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  • Yerallnuts Yerallnuts on Dec 01, 2015

    As of 2013 the bike's computer controlled the turn signals - why they haven't made them auto-cancelling is beyond me.

    Unlike some others I am not displeased that they have left out a TPMS because I prefer the audible notification that the system on my Garmin Zumo gives me, along with graphs of pressure over time and such.

    But I'm not changing my '14 ES for a new machine anytime soon anyway.

    Going to a 6 gear transmission means more shifting and little else - the RPMs in top gear for the Gen-2 were not far off from what the competition does - the taller first gear implies a faster than 8mph idle speed too.

    The slipper clutch, on the other hand might have utility, not that I have trouble with the traditional one on my ES nor with my previous A model (an 06). I DID find the changes made to the clutch slave on the Gen-3 made the engagement point somewhat vaguer than my previous bike - I have concerns that the slipper unit might make it vaguer still.

    LED headlights are not for me - having saved my butt more times than I can recall, I REQUIRE a headlight modulator for my bikes and as far as I have seen no LED headlights properly support the technology . . . . and as far as I'm concerned the LED tail end SHOULD have been done co-incident with the release of the Gen-3. I have a set of Hella Micro DE HID driving lights on my bike so I throw a lot of light forward AND I get the benefit of the modulator.

    It may not be clear to casual readers of the release, but perhaps it should be specifically noted that the 'A' model uses a traditional front fork with the slider tube on top and the ES uses upside down forks. There have been no suspension or other functional changes announced for 2016.

    That's unfortunate, because I would have liked to see them implement a 'autoparked when off, return to last saved position' mechanism for the windscreen and I'd have liked to be able to control the heated grips directly, rather than having to choose three of the 10 possible settings and then cycle through those 3. I would also have liked to see the icon for instantaneous fuel consumption renamed . . . CRNT doesn't do it for me.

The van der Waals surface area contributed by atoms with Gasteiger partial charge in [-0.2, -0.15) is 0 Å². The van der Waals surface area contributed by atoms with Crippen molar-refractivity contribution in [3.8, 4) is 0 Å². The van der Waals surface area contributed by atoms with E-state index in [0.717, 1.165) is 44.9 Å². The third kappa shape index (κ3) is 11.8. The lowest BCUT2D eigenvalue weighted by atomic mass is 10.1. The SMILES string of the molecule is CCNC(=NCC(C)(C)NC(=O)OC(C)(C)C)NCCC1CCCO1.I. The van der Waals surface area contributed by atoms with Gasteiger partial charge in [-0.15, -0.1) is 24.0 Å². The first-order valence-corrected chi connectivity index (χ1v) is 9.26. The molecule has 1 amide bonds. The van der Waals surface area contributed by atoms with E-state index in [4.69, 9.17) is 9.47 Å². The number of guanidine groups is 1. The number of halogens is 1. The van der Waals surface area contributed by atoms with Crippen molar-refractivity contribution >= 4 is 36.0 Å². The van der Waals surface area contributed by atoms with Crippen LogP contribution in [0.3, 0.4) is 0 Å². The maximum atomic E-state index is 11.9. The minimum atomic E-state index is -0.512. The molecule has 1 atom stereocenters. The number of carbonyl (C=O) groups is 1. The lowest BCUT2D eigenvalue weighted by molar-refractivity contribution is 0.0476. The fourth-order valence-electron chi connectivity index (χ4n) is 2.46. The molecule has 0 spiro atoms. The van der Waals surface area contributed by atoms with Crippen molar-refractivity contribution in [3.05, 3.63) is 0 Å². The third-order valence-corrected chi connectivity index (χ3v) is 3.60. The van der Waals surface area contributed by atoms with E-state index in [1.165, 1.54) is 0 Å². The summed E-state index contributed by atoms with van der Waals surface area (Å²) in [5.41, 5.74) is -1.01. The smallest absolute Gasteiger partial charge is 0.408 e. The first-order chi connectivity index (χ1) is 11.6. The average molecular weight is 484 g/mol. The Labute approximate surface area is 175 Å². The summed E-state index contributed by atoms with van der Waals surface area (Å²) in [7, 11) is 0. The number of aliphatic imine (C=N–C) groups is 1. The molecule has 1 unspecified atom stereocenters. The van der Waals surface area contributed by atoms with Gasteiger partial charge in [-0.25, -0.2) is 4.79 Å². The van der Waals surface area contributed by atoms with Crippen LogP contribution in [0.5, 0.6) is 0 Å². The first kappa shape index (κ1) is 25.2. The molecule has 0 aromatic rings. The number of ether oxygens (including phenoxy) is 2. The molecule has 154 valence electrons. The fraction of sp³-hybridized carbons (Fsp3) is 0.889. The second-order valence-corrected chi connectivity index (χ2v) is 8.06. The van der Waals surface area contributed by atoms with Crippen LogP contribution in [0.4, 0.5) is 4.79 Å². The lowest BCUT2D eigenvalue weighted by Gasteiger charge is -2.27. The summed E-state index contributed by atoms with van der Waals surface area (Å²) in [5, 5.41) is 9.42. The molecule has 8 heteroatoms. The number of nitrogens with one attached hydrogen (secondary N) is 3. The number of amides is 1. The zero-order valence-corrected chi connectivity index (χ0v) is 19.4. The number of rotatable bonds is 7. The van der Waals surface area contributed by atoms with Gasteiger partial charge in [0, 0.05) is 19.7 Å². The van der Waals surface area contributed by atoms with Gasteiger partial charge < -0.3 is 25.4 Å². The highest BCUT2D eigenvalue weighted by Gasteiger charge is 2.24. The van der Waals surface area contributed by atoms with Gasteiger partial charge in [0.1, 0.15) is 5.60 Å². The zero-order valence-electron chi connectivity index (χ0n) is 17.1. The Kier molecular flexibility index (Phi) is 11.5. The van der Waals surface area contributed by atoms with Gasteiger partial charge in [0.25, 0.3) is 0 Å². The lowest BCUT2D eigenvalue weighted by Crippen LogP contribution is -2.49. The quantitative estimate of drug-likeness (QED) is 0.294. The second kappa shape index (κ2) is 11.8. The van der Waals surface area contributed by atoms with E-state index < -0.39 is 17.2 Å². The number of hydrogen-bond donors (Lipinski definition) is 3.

I hope that the Canadian version has a more accurate speedometer than what they've delivered to date - 12%-8% (it gets more accurate the faster you go, but never better than 8% optimistic) is too far off and to implement a speedometer healer requires that you install two of them, making it an relatively expensive fix.

    So, in summary:

    - a six speed transmission
    - LED lighting front and rear
    - Dynamic cornering lighting for the ES
    - Slight retouches to the dash

    And, in the US and presumably (because it isn't on their web site yet) in Canada as well, it is Blue,

    • See 6 previous
    • Therr850 Therr850 on Dec 03, 2015

      I agree with the modulator. Have ridden with one for many years and knowing it works/helps is simply a matter of watching the "stop signs don't apply to me" crowd brake suddenly before rolling out in front of me is all the confirmation I need. Without the modulator, in my part of the country, can be sometimes exciting. The modulator adds a certain level of confidence. I never assume the cagers see me but seeing them respond to the pulsing light is satisfying. NEXT TIME PAY ATTENTION TO YOUR DRIVING! idiot. You ain't alone out here.

  • DeadArmadillo DeadArmadillo on Dec 03, 2015

    But only "Cobalt Blue"? Yamaha, while building excellent bikes is absolutely tone deaf about many things.